Gene Kelly is remembered by film fans for his dancing, for his choreography, and for directing for some of the most beloved musicals of all time. But, while his movies will put a smile on anyone’s face, what was happening behind the scenes wasn’t as smooth and effortless as the final product appeared to be. During the making of one of his most beloved and influential films, Kelly was exceptionally tough on his co-stars, including one young newcomer who had never danced before. The dance legend later said that he was surprised the star “still talked to him” after they worked together. Read on to find out who Kelly was referring to and why their working relationship was so strained.
In 1952, Kelly starred in Singin’ in the Rain alongside Debbie Reynolds and Donald O’Connor. The movie, about the early days of Hollywood and the transition from silent movies to “talkies,” was a hit at the time and is now considered one of the best films in history.
At the time that she made the movie, Reynolds was only 19 years old. She didn’t have any dance experience and was starring alongside two professionals. On top of that, Kelly was not only her co-star, but the movie’s co-director and choreographer.
“I worked really, really hard, because I didn’t dance. I wasn’t a dancer, so I had to keep up with Donald O’Connor and Gene Kelly, so you can imagine trying to do that,” Reynolds said at the 2012 TCM Classic Film Festival. “I mean, after all, Gene Kelly is one of the great dancers of all time.”
According to TCM, Reynolds had to train eight hours a day for two months before filming even began. When the movie did start shooting, it didn’t get any easier. Of the “Good Morning” song and dance scene, Reynolds told TCM that by the end of filming, her feet were bleeding.
“[Kelly] shot it like 40 times, but he printed the first take,” Reynolds said. “He was a very exacting man … We started that number—‘good morning, good morning’—and it was nighttime when we finished. And we were really finished. I had blood in my shoes. It was very difficult to do those numbers as fast as they wanted them and as long as they wanted over and over and over and over”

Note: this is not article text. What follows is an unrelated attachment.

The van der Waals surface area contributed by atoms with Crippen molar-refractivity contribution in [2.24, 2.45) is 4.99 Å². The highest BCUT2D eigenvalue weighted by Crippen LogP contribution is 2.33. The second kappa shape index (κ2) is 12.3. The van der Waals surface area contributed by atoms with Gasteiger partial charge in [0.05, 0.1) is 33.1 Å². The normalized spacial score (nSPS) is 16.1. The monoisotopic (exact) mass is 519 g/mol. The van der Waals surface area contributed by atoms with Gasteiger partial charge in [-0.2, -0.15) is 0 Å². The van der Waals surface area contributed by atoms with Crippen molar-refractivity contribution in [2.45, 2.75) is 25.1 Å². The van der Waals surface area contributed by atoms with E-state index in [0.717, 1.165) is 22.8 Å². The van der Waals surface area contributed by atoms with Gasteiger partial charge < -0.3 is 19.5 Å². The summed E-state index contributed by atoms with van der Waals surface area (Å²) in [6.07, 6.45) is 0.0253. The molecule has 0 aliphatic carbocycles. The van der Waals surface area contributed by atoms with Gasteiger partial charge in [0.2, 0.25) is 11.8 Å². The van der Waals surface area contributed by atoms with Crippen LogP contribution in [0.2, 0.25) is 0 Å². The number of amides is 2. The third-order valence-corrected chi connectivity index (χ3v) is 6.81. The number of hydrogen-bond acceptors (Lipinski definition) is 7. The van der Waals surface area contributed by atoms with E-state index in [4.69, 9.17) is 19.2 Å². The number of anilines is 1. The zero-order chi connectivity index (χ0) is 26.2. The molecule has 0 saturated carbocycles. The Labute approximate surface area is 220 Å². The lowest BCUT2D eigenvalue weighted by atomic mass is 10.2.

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In her 2013 memoir, Unsinkable, Reynolds wrote about working with Kelly and understandably didn’t have many positive things to say about their time on Singin’ in the Rain.
As reported by Country Living, she called him a “cruel taskmaster” and wrote, “He came to rehearsals and criticized everything I did and never gave me a word of encouragement.”
The biography He’s Got Rhythm: The Life and Career of Gene Kelly by Cynthia and Sara Brideson, also talks of Kelly being tough on other actors and having a temper. “Throughout his career Gene pushed people to their limit. Whether he did this out of a need to exert power or to test a person’s character is debatable,” the authors wrote, according to Express.
It wasn’t just Kelly’s directing that was an issue. During a scene in which the two actors had to kiss, Reynolds wrote that he “shoved his tongue down [her] throat” without warning.
“‘Eeew! What was that?’ I screeched, breaking free of his grasp and spitting,” Reynolds wrote in Unsinkable. “I ran around frantic, yelling for some Coca-Cola to cleanse my mouth. It was the early 1950s, and I was an innocent kid who had never been French-kissed. It felt like an assault. I was stunned that this 39-year-old man would do this to me.”
Kelly is widely quoted as once saying of Reynolds, “I wasn’t very nice to Debbie. I’m surprised she still speaks to me.”
As for Reynolds, she later said of Kelly (via his New York Times obituary), “I learned a lot from Gene. He is a perfectionist and a disciplinarian: the most exacting director I’ve worked for. And he has a good temper. Every so often he would yell at me and make me cry. But it took a lot of patience for him to work with someone who had never danced before.”
Kelly died in 1996 at age 83; Reynolds passed at 84 in 2016, the day after her daughter Carrie Fisher, 60, died.